Algorithm using patient’s details can help predict dementia prior to its onset: Study

Algorithm using patient’s details can help predict dementia prior to its onset: Study

Approximately 5.3 million Americans of all ages suffered from Alzheimer’s disease in 2015, according to the Alzheimer’s Association in America. The figure is important because the disease has been identified as one of the most common causes of dementia. The disease that roughly accounts for an estimated 60 to 80 percent cases of dementia affects nearly one in nine people aged 65 and older in the country.

Dementia risk can now be foretold

Dementia is characterized by symptoms such as memory loss, difficulty in thinking and cognitive disability. A recent research by the University College London has claimed that the risk of developing the disease can be foretold prior to the onset of the condition.

The study, titled “Predicting dementia risk in primary care: development and validation of the Dementia Risk Score using routinely collected data,” has come up with an algorithm to foresee a dementia risk with the help of data collected over a period of five years.

Details for algorithm already available with GPs

The algorithm used factors like age, sex, social deprivation, smoking, body mass index, alcohol use, hypertension, diabetes, stroke, atrial fibrillation, aspirin use and depression. The researchers said that these details are already available with the general practitioners (GPs) and no added information, such as blood samples, memory evaluation and DNA analyses, would be required.

The scientists used data from general practices in the Health Improvement Network (THIN) database from across the United Kingdom. The researchers randomly selected 377 practices for a development unit and examined 930,395 patients aged between 60 and 95 years.

The sample unit displayed no signs of dementia, cognitive disorders or problems with memory at the baseline. Algorithm models for two age groups (60-79 and 80-95) were created and an external validation was conducted by validating the model on a separate cohort of 264,224 patients from 95 randomly chosen THIN practices that did not contribute to the development cohort.

The study, published online in the journal BMC Medicine in January 2016, pointed out to a five-year risk of identification of dementia based on likely conditions comprising sociodemographic, cardiovascular, lifestyle and mental health variables.

Dr. Kate Walters, director, Centre for Ageing and Population Studies at the University College London, said, “The risk score proved accurate when researchers used it to assess the records of 226 140 patients ages 60 to 79. But, it was not accurate for judging dementia risk at age 80 or beyond, because by that age the risk of dementia is elevated across the board.”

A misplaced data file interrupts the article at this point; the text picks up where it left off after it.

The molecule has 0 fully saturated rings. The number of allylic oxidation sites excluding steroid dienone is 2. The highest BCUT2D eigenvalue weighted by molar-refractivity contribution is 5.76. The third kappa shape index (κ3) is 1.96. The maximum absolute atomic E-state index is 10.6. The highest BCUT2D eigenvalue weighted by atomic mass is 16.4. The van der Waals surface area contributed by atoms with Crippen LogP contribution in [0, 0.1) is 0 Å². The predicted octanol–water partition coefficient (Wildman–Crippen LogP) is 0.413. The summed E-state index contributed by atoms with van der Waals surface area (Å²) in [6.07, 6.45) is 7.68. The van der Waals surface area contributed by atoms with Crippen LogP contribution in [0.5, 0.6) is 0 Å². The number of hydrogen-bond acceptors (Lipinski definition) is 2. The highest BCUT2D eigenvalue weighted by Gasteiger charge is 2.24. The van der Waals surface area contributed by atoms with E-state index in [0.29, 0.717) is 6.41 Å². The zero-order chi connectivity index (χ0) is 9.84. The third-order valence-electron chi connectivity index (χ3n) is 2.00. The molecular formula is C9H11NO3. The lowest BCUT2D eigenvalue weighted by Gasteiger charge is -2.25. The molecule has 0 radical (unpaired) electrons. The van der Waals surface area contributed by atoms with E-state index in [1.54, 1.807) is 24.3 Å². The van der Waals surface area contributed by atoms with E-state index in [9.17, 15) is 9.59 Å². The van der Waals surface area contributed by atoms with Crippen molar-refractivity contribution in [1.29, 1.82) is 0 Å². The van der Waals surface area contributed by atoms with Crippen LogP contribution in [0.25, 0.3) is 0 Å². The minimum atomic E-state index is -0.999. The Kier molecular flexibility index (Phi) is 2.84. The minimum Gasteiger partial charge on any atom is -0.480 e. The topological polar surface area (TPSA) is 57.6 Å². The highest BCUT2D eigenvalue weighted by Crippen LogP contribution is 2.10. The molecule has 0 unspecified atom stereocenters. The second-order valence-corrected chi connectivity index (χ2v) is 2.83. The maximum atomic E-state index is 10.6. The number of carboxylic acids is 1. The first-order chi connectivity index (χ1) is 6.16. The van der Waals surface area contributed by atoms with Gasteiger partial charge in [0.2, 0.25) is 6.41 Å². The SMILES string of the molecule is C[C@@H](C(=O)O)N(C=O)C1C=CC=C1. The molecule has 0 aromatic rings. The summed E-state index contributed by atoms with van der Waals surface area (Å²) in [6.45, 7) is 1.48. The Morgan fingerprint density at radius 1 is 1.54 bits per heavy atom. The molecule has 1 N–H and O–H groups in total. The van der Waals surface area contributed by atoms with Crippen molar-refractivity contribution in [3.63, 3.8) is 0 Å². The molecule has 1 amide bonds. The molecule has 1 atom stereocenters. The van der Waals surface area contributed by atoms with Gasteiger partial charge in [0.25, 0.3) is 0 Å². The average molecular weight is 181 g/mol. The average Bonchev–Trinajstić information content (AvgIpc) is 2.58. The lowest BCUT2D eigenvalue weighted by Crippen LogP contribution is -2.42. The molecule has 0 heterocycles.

The factors taken into account during the process of research were compared with the newly recorded cases of patients suffering from dementia during the follow up period and the Dementia Risk Score helped rule out patients with the least probability for conditions as Alzheimer’s disease in primary care. Walters said, “It was a good discriminator, with a score of 0.8 where one would be 100 percent accurate. This is better than any other test out there at the moment.”

Alerting people about possible onset of dementia

The Dementia Risk Score discovered during the course of the research is an important breakthrough. Walters said, “The score could be especially useful for identifying people at low risk of dementia. This could help practitioners working with people who are anxious about developing dementia. This might avoid unnecessary investigations and anxiety for those at very low risk.”

The algorithm though does not apply to judge the risk of patients aged 80 and above, it will serve to treat patients at early stages of dementia. Though complete recovery is not possible in cases of patients suffering from dementia, proper care and complete attention can help promote proper mental health in old patients.

If you or your loved one is suffering from dementia or any other mental disorder, the 24/7 Mental Health Helpline can help you find effective treatments for various mental health illnesses so that you get back your psychological and emotional well-being. You may call our 24/7 helpline number at 855-653-8178 or chat online to know about various mental health rehabilitation centers in your vicinity.

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